Consumers in Brazil are not in a healthy position after a long consumer credit expansion. Most vulnerable will be certain segments of the poorest part of the work force that have incurred high debt service ratios. Recent banking data shows rapidly rising late payments that probably arises from this segment of borrowers.

JEROME BOOTH, HEAD OF RESEARCH, ASHMORE INVESTMENT MANAGEMENT

What is the right way to deal with the slowdown in Brazil’s economy and how effectively are policymakers doing this?

Growth and equity valuations are not directly linked. In my view, equities are fundamentally cheap in Brazil. Growth has slowed but is now rebounding, and the major infrastructure investment programme announced should help raise the non-inflationary sustainable growth rate.

The infrastructure investment being planned is still too small. The lack of infrastructure is causing major bottlenecks. Domestic savings alone are insufficient to meet this challenge and should be complemented by better efforts to harness foreign portfolio inflows from stable institutional investors – the very investors currently dissuaded from investing due to taxation on fixed income inflows.

What should investors make of the argument that Brazil is more stable now, yet five-year government bonds are yielding 10%? Does this not indicate a lack of confidence in Brazil’s economic outlook?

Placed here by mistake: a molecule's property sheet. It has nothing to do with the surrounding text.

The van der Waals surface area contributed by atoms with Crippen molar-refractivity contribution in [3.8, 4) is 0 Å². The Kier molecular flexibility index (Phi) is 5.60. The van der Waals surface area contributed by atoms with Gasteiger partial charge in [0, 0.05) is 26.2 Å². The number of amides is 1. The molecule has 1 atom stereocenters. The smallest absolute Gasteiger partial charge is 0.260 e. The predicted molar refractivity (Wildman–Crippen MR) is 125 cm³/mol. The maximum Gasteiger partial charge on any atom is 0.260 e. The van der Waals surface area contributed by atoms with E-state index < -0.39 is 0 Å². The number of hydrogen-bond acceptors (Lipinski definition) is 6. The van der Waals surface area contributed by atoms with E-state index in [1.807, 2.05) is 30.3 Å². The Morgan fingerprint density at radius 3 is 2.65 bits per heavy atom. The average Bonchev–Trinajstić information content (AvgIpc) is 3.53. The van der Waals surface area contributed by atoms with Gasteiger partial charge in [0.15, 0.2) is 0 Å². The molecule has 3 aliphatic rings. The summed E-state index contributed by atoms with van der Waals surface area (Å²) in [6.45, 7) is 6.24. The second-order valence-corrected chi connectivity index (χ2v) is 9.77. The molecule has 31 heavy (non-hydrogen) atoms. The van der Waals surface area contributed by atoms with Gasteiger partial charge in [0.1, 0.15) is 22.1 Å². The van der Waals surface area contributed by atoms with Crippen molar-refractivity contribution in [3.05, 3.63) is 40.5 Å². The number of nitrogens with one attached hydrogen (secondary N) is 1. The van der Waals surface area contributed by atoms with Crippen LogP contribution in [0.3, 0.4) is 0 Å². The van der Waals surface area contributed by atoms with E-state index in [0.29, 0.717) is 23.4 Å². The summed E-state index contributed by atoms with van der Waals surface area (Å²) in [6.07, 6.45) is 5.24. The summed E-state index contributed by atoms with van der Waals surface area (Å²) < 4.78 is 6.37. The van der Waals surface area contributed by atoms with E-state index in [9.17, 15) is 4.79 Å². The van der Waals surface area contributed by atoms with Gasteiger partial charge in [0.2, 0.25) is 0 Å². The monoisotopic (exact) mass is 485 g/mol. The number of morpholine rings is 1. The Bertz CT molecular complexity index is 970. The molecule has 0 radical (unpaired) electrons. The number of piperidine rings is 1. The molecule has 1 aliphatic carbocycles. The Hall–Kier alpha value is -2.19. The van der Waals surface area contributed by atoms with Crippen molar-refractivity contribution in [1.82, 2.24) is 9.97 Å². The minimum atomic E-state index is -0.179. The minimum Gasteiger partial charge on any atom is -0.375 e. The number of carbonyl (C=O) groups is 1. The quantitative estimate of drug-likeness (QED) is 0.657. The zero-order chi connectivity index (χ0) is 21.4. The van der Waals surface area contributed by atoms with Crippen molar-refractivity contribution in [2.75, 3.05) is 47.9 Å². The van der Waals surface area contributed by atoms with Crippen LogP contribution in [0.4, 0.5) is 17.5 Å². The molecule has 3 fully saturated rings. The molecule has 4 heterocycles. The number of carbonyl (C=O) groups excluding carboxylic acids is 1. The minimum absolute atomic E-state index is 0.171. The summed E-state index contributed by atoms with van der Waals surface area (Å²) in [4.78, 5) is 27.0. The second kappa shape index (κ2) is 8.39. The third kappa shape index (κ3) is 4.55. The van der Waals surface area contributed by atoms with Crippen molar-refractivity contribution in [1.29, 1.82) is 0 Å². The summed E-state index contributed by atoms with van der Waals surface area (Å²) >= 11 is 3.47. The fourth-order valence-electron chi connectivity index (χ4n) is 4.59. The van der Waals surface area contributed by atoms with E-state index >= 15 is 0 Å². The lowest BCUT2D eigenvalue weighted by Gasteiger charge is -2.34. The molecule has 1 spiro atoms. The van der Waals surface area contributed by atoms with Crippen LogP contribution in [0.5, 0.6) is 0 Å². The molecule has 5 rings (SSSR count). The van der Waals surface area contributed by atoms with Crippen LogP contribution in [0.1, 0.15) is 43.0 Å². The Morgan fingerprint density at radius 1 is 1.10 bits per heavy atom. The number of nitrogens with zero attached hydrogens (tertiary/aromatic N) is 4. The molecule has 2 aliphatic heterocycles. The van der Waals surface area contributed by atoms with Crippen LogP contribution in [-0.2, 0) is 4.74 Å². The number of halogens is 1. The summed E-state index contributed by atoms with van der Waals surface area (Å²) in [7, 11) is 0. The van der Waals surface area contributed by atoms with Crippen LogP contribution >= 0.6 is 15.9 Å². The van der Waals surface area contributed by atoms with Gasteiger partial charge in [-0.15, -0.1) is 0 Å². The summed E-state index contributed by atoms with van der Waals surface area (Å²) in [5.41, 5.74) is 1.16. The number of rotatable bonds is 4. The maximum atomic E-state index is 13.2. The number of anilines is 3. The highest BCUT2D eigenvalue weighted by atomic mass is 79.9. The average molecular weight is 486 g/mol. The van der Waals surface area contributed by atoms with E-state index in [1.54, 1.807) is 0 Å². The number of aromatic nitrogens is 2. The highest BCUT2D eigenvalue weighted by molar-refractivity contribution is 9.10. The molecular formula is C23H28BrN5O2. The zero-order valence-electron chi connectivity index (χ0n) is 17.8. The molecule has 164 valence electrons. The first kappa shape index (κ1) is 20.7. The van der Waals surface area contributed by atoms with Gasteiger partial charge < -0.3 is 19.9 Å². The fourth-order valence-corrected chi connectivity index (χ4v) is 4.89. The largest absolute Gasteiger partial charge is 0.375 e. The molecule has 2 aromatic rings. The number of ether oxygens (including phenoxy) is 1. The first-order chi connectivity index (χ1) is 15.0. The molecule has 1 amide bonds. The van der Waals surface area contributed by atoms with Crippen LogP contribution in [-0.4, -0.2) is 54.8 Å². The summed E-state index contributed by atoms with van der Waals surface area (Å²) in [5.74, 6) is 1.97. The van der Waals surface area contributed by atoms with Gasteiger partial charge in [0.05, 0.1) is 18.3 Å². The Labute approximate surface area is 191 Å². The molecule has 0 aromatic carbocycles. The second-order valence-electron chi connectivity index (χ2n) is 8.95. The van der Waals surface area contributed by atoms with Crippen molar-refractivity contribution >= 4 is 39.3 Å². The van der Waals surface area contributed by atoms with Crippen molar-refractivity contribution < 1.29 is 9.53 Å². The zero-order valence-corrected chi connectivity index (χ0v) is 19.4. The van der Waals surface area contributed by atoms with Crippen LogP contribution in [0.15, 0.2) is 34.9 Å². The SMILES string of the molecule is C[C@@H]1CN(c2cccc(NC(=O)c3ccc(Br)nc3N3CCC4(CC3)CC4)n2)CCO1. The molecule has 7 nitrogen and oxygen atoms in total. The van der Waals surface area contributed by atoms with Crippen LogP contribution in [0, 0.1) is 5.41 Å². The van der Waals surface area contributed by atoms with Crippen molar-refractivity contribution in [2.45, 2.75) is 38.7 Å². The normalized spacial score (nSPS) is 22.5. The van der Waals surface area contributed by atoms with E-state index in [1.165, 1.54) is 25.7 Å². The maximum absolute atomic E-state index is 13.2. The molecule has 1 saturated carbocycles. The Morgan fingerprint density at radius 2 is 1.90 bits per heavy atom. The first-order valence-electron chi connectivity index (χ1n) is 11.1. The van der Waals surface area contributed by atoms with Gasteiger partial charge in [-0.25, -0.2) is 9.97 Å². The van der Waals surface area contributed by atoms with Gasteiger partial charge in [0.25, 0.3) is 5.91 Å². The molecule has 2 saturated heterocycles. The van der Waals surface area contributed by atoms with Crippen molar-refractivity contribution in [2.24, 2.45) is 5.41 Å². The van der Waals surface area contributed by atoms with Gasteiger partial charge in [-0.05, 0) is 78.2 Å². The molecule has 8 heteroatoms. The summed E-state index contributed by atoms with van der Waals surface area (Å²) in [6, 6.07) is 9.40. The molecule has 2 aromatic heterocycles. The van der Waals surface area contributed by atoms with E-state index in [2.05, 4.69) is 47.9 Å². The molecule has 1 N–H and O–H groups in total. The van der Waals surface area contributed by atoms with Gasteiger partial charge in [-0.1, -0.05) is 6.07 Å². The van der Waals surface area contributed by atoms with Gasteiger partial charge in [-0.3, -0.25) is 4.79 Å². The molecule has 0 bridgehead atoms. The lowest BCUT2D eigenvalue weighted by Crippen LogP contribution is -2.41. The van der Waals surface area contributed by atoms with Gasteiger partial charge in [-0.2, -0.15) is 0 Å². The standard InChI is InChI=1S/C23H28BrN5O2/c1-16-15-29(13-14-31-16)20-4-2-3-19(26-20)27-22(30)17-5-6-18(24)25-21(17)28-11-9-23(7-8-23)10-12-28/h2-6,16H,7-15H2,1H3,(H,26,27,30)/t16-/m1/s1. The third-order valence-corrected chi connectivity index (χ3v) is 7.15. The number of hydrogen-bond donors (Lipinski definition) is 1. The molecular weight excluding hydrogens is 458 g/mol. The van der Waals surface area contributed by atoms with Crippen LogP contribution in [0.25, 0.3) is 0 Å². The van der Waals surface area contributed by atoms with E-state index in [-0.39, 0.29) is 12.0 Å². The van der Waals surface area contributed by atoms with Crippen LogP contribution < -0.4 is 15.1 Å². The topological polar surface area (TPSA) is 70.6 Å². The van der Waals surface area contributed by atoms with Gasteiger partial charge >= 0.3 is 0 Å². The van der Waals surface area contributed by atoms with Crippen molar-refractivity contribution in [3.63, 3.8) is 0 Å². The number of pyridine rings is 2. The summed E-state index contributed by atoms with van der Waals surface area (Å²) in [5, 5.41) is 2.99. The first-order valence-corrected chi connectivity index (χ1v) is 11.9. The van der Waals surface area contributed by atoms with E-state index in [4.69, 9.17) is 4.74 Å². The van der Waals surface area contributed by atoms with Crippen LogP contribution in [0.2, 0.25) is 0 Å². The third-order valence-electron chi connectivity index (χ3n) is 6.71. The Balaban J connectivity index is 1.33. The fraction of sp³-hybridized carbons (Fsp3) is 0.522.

No – it simply indicates still high, though reducing, interest rates! And in our view is a great opportunity for investors.

How ‘decoupled’ is Brazil from the economies of the European Union and the US?

The term decoupling is highly misleading. There is no decoupling in a globalised world, but Brazil is one of the safest investment destinations, along with a number of other emerging markets, in the worst North Atlantic depression and currency-crash scenarios. Brazil is a closed economy with domestic factors overwhelmingly significant for its future economic progress. Of its international trade, only about 30% is with the HIDCs (Heavily Indebted Developed Countries) of the US and EU which pose more risk.

In 2008 Brazil was impacted in two main ways.  First, cross-border finance was suspended yet EU and US banks have now been largely replaced by Brazilian banks. A repeat would not be as damaging. Second, uncertainty caused a delay in investment projects, causing a quick one-year business cycle. Again, the country is more prepared this time. 

Is the Brazilian consumer in a healthy position?

At the moment consumers are fine and pose no significant systemic risk. While there is talk of the consumer being over-levered, the interest rates on debt are coming down and terms are getting longer. NPLs [non-performing loans] are correlated to employment and GDP.  Yet salaries are still rising, unemployment is low, and growth is rebounding. 

Demographics and improving income distribution point to buoyant consumer markets in Brazil.